A link between DS and hyperthyrotropinemia has been long documented.[5] Thyroid dysfunction is the commonest endocrine disorders in DS, with elevated TSH level or HT being the commonest thyroid disorder in DS.[1],[2] Identification of features related to presentation and biochemical manifestations of hypothyroidism in children with DS may help in deciding upon screening, treatment, and follow-up strategies. In our study, hypothyroid children with DS compared to NDS had l significantly earlier median age of presentation, lower incidence of traceable family history of thyroid disorders. In the present study, hypothyroid children with and without DS were comparable in terms of gender., Goiter was significantly less common in hypothyroid children with DS compared to NDS. The rates of positivity of anti-TPO antibody were significantly lower in hypothyroid children with DS compared to NDS. TPO positive DS children had significantly more OH, conversely SH was more common in TPO negative DS children Thyroid dysfunction in DS may present at any stage in life.[1] In a retrospective records review by Pierce et al., thyroid disease in DS was more common and occurred earlier than in the general population, but was often transient and was unrelated to gender, obesity, or other comorbidities.[13] HT in DS is associated with a lack of clinical features.[9] Amr reported that the main features of autoimmune hypothyroidism in DS versus the general population were equal sex distribution, earlier age of onset, lower antibody titer at diagnosis, lower rate of positive family history, and higher rate of progression to overt disease.[15]

King et al. reported anti-TPO antibody positivity of 7.5–31% in DS children, but not exclusively with hyperthyrotropinemia.[7] Adult DS patients with hypothyroid have a greater percentage of cases positive for anti-thyroid antibodies.[3] Pierce et al., reported a higher likelihood of antibody positivity in DS with higher TSH levels.[13] We found significantly lower (41%) anti-TPO positivity in hypothyroid children with DS compared to NDS (73.5%) children. The autoantibody positivity rate in the NDS group mirrors previous data and can thus be considered representative.[18],[19],[20] Some reports suggest that autoantibodies appear in DS patients only after the age of 5 years or 8 years while other authors have reported detectable autoantibody levels even at infancy.[21] In our cohort, antibody levels in DS patients were detected as early as 2 years of age. A recent 5-year prospective multicenter study in 101 DS subjects, aged 2–17 years, reported a higher risk of thyroid function deterioration over time was influenced by thyroid autoimmunity and higher baseline TSH.[14]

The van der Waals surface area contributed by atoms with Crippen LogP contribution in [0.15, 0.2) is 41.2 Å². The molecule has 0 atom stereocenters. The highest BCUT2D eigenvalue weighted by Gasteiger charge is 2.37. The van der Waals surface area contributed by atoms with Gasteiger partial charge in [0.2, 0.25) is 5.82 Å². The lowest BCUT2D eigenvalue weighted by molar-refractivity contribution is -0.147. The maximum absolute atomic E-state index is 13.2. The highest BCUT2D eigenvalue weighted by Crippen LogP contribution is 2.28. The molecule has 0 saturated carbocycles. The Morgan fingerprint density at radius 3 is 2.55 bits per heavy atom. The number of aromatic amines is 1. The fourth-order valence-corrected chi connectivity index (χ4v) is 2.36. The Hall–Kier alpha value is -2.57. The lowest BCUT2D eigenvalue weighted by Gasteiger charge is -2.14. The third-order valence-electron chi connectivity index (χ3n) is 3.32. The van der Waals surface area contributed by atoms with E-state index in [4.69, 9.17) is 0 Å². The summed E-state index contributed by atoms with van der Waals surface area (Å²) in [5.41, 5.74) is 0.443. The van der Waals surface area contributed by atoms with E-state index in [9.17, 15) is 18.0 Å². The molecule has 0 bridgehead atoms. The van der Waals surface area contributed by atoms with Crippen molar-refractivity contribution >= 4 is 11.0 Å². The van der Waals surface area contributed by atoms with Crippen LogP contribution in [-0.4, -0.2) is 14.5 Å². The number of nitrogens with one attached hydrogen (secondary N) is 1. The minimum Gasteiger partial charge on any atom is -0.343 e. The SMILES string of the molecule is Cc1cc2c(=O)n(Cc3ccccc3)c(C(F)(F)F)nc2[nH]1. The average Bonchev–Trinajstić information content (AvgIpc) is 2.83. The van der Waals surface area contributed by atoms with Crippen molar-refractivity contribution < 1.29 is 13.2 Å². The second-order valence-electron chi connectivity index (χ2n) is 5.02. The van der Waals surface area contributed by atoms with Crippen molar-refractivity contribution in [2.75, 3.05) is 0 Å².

In our study, hypothyroid children with DS had earlier presentation and lower rates of goiter, these are apparently contradictory as greater duration of exposure to an elevated TSH level could lead to a greater degree of goiter. However, goiter and OH were significantly more frequent in our DS children with elevated anti-TPO antibodies, whereas DS children with low anti-TPO antibodies had more SH. While overlaps are possible, as is also apparent in our cohort, such a distinction might be helpful in planning therapeutic interventions, follow-up schedules, and prognostication.